USAF forced to move Boeing KC-46A funds to sustain older KC-135s

The US Air Force (USAF) plans to move $57 million in FY2020 funds from the Boeing KC-46A Pegasus in-flight refuelling tanker programme to support the cost of flying and maintaining its fleet of older KC-135 Stratotankers longer than it expected.

Air Mobility Command is planning to operate some legacy KC-135 tankers longer than planned because of delivery delays and deficiencies with the Boeing KC-46, according to a report by the Government Accountability Office (GAO). The service accepted the first KC-46 in January 2019, but the aircraft have three critical deficiencies related to the refuelling subsystems. The company was on contract to deliver 18 aircraft with three fully functional aerial refuelling subsystems in 2017, but won’t deliver on that promise until June 2020 – nearly three years behind schedule.

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KC-46A at Boeing facility


Air Mobility Command officials told the GAO that its decision to retain some legacy KC-135 aircraft would be reviewed annually. If the 1950s-era aircraft are retained more funding would be shifted from the KC-46 programme to support the older tankers.

Boeing plans to deliver 36 KC-46 tankers to the service in 2019 despite two stoppages earlier in the year when foreign object debris was found inside multiple aircraft. Those aircraft will later receive retrofits to fix issues.

Programme officials estimate it will take three to four years to develop fixes for the deficiencies and a few more years to retrofit up to 106 aircraft in the field, says the GAO. The USAF and Boeing will incur costs to fix the deficiencies, with the service’s portion estimated to be more than $300 million. The USAF is withholding 20% payment on each aircraft until Boeing fixes the deficiencies and other non-compliance issues.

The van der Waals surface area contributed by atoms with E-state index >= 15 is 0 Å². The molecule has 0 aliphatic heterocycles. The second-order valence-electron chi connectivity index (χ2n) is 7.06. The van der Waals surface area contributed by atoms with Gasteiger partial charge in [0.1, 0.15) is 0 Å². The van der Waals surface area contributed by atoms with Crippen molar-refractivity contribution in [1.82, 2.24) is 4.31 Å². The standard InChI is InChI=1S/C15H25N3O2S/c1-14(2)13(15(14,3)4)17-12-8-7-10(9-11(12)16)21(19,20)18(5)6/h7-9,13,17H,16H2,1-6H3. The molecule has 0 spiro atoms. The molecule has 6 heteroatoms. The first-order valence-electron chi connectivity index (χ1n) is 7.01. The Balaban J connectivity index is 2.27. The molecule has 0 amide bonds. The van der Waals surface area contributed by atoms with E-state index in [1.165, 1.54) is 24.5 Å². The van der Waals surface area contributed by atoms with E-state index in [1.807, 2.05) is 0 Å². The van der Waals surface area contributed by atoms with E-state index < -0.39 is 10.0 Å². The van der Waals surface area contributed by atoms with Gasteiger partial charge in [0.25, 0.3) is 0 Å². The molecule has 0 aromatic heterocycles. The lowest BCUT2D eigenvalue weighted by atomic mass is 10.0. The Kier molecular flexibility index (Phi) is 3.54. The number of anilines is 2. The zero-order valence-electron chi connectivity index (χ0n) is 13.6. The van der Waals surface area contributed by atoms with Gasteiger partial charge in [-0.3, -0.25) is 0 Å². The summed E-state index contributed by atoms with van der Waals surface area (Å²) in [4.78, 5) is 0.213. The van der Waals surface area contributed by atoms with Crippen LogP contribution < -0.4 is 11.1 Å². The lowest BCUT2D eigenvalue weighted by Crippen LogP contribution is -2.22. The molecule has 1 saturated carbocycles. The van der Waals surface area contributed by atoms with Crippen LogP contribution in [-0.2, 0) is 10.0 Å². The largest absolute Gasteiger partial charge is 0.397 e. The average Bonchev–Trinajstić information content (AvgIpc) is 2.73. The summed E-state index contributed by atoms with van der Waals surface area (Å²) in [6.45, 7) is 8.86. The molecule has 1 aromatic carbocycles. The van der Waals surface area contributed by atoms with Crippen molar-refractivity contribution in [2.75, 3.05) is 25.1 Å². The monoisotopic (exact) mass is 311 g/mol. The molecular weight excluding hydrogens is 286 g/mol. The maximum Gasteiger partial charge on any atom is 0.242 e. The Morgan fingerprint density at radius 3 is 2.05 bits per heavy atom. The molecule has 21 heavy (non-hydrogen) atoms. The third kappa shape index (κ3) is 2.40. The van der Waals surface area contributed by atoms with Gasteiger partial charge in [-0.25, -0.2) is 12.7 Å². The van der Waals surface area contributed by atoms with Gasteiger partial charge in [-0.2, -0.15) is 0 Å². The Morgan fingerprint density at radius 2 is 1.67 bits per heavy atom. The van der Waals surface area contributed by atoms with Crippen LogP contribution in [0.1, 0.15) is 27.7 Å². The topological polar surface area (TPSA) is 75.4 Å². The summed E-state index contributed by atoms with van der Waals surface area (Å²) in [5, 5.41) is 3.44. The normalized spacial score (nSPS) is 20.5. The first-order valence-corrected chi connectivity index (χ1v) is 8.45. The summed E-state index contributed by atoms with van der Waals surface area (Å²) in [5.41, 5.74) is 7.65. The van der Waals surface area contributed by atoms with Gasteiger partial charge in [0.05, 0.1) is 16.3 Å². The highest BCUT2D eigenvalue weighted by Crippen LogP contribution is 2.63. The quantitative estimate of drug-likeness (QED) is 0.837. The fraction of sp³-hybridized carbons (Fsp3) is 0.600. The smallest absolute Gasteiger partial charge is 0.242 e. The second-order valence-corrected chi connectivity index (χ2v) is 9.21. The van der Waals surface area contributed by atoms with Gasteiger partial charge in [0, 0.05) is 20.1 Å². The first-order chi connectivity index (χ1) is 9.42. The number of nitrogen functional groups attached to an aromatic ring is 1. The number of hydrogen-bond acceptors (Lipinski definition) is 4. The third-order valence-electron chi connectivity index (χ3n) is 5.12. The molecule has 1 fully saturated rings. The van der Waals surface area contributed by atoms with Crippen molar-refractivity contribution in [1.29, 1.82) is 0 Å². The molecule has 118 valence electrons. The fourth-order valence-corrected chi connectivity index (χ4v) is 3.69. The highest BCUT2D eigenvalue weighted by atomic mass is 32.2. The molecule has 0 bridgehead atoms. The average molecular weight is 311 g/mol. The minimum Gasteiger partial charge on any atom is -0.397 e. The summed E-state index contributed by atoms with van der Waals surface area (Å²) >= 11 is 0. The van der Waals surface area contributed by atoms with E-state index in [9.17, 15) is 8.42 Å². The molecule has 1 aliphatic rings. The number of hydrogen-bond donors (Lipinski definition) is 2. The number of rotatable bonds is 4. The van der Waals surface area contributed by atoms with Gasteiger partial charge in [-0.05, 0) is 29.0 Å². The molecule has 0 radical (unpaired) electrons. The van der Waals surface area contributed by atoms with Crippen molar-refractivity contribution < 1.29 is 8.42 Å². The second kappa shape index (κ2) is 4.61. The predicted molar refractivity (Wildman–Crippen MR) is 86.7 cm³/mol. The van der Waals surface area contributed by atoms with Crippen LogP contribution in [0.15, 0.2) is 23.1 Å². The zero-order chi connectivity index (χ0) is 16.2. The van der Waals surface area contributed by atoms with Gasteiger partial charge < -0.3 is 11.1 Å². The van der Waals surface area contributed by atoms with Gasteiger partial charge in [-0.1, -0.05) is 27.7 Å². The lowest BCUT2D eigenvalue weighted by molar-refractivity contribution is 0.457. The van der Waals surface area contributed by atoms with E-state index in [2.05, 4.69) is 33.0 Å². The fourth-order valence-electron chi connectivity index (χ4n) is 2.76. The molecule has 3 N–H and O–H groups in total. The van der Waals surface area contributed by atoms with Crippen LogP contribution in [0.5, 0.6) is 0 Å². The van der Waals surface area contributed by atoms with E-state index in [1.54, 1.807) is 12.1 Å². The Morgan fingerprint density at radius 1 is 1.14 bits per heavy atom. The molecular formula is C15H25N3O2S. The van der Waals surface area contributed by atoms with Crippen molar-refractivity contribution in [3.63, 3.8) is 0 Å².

The USAF plans to limit some refuelling operations until the KC-46 tankers become fully functional, says the GAO.

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Groundhandler error saw Jetstar A320 sustain engine damage

Confusion between groundhandling staff resulted in a Jetstar Airbus A320 sustaining minor engine damage after ingesting a clipboard that had been left in one of its cowlings.

The incident occurred during the evening of 27 October 2017 and involved A320 VH-VGY, which was operating a service from Auckland to Sydney.

After loading the last cargo container in the aircraft’s cargo hold, a leading hand placed a clipboard containing paperwork into the right-hand engine cowling to protect it from rain, with the intention of retrieving it later. He then went to the flight deck to pass on other paperwork to the crew, before returning to co-ordinate the aircraft’s pushback.

Around ten minutes later, a dispatcher conducted a ‘duty of care’ walk-around of the jet and noticed the clipboard in the cowling and thought that the leading hand would return to retrieve it. Soon after, the engines were started up and the A320 commenced its taxi.

As the aircraft was taxying, the leading hand realised he did not have the clipboard, and asked the dispatcher if she had picked it up. They returned to where the aircraft had been and noticed paper debris on the ground. The crew then organized for their operations centre to contact the flight crew, with messages relayed by the air traffic and surface controllers.

Despite not observing any anomalies to the engine’s operation, the crew elected to return to Auckland. An engineering inspection found paper throughout the engine, as well as minor damage to a fan blade and an attrition liner.

In its final report on the incident, the Australian Transport Safety Bureau found that the dispatcher did not follow company policy of notifying a supervisor or the leading hand about the clipboard.

Jetstar and its groundhandler Aerocare subsequently issued safety notices outlining that foreign object debris also includes items that may be accidentally left behind. Jetstar also updated its dispatch procedures to include more detail on checks and responsibilities, as well as how to communicate with flight crew in non-normal situations.

“This incident demonstrates the effect foreign object debris has on aircraft operations and emphasises the importance of not placing objects in aircraft engines. It further highlights that all staff operating near aircraft are responsible for reporting any non-normal events they encounter,” the ATSB adds.

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